Boeing’s 2014 operational plans call for increasing aircraft deliveries by 10 percent, roughly 715-725 aircraft amid a backlog of 5100 aircraft orders. By the end of the year, Boeing expects to be delivering two new 737 aircraft every day, yet only 10 new 787 Dreamliners monthly. Airbus remains operationally upbeat, empowering localized operational decision-making, yet the realities of a near decade of backlog is hauting.

The new reality is that investors are now becoming aware of the flip side of euphoria- you have to deliver the goods according to customer desires and expectations, and you have to be able to assure required operational on-time performance at customer ship time.

In our most recent commentary regarding Aerospace supply chains, we opined that agility and responsiveness are indeed going to be very important industry differentiators along with on-time and consistent performance for new product development milestones.

An enviable industry position awash with order backlog does not condone business-as-usual. Rather dynamic and responsive capacity management, end-to-end value chain visibility, enhanced supplier collaboration and goal-sharing all come into play.

Each of the major aerospace OEM’s can certainly boast of record performance in 2013, but the real challenges remain as each supply chain ecosystem responds to unprecedented requirements for development and execution. They will each put to the test the real meaning for agile and resilient supply chains.

Bob Ferrari


PTC Acquires Internet of Things Platform Provider ThingWorx

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Prediction Nine of our Supply Chain Matters 2014 Predictions for Global Supply Chains declared that the Internet of Things would gain considerably more momentum in 2014 and beyond. We based that prediction on new investment initiatives from industrial giants such as General Electric to build-out the technology and service technologies to make more machines interact with one another.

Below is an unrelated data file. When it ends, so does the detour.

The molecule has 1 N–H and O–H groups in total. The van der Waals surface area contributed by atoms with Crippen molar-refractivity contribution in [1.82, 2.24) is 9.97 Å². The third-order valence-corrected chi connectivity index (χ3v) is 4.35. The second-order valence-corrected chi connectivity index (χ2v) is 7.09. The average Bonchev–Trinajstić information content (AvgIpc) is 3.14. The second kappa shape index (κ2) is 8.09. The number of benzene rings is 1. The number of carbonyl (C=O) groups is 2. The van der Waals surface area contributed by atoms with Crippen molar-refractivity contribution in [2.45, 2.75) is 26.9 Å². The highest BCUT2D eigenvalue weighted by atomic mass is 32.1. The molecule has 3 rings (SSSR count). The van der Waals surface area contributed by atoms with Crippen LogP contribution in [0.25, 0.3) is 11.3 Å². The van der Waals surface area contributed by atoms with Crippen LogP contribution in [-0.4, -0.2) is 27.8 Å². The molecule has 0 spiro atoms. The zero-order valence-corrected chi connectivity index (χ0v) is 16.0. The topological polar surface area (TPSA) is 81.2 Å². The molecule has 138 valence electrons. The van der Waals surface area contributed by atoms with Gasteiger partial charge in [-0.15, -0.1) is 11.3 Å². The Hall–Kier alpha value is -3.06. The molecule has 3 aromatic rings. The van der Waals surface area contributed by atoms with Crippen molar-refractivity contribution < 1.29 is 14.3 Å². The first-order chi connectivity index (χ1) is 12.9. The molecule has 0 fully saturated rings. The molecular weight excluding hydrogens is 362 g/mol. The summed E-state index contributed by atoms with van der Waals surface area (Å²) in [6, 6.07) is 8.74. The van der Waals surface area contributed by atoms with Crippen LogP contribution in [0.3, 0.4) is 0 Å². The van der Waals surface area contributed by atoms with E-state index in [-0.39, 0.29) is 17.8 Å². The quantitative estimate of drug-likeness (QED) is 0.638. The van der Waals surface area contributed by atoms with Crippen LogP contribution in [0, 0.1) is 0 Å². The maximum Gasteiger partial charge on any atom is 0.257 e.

Yet another reinforcement of this increased momentum was yesterday’s announcement from product and service lifecycle management software provider PTC indicating that it had acquired ThingWorx, a provider of platform that allows firms to build and run applications that leverage machine to machine information exchange.  The acquisition included a sum of $112 million in up-front cash along with a two year earnings agreement that could net ThingWorx an additional $18 million.  The transaction has already closed and PTC indicated in its briefing call with analysts that ThingWorx will continue to operate as a separately branded company with its existing senior management team providing both platform technology for customers while affording PTC the opportunity to leverage this technology within the provider’s existing PLM and SLM product suites. ThingWorx’s revenue model is subscription based predicated on the number of connected devices.